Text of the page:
THINKING COMEDY: 2. SETH ROGEN

seth rogen

In the second of our new series Thinking Comedy, film comedian Seth Rogen ruminates on the benefits of analysis on his Comic Art.

Many comedians believe that over-thinking comedy can be the death of a joke, that to think (in the words of Keats) is ‘to be full of sorrow’, and so they avoid any kind of analysis at all, preferring to work on instinct and adrenalin.

Andrew ‘Dice-man’ Clay at his height eschewed comic theory and Eddie Murphy in the Raw years likewise boasted of his unschooled approach to the comedy scene. 

However, I’ve always been a comic who has taken succor and encouragement from the intellectual and philosophical approach to my art. When I was making Funny People with Adam Sandler, Adam and I would sit for hours discussing Freud’s 1905 masterpiece Jokes and Their Relation to the Unconscious. By the way, if you are going to read it I would advise you read the original German Der Witz und Seine Beziehung zum Unbewußten. As with most humor, too much is lost in translation. 


Sandler is a supremely rational comic. It isn’t enough that he is funny; he has to know why he is funny. This is what makes him so similar to the British comedian Ricky Gervais, the man we all look up to as the true intellectual heir of Benny Hill’s comedy crown.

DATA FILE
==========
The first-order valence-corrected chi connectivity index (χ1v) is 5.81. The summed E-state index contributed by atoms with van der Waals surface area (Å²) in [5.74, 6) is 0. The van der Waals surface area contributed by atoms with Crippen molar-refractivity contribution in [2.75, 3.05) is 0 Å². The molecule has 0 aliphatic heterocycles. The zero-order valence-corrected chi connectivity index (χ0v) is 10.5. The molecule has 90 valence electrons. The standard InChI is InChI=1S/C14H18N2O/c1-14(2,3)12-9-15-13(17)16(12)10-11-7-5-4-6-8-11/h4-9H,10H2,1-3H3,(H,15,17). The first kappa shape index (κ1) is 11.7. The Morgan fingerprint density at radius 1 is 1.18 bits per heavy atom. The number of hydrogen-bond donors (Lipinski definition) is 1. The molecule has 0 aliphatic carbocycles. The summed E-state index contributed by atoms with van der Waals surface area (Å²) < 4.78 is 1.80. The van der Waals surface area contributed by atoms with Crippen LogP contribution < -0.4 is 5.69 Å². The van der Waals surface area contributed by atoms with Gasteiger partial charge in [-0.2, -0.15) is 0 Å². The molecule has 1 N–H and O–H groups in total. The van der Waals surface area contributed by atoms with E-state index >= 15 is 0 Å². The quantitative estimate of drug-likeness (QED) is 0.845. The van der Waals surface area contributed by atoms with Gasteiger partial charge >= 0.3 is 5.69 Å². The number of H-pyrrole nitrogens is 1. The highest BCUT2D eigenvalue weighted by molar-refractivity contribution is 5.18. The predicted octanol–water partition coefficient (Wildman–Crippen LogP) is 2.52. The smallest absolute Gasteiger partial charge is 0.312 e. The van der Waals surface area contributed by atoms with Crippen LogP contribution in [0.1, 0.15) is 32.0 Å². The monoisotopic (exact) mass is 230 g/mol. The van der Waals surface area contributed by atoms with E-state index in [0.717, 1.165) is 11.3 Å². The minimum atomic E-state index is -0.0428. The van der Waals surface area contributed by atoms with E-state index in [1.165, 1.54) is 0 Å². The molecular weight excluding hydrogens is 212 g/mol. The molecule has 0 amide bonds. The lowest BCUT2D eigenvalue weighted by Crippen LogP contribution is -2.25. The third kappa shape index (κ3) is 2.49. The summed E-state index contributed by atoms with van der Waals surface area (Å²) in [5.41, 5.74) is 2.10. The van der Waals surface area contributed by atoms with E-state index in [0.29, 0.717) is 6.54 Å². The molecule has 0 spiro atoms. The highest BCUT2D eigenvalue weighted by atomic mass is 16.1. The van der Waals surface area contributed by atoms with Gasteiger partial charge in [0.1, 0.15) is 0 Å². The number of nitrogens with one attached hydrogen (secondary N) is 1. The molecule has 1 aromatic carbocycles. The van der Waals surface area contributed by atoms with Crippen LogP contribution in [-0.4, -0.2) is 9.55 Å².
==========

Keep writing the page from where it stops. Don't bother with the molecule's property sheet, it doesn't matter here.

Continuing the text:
For my own part, for a joke simply to be funny isn’t enough. It has to say something and it has to say something that is coherent with my political and ethical outlook on life. For instance, some people have seen a consistent strain of misogyny in my comedy, especially in Zack and Miri Make a Porno and Knocked Up. Other people give me the benefit of the doubt and think of me as a lovable doped up man child but the truth is I do hate and fear women and those films are deliberate expressions of my anxiety. I mask my very real and sometimes frightening hatred in an easy-going laid-back style, but this makes it all the more pernicious and effective. Some of you no doubt are thinking: ‘Ah ha! Intellectual coherence, analyzing comedy? But what about Green Hornet?’ Well, to that I’m afraid I only have two words: Cash Grab.

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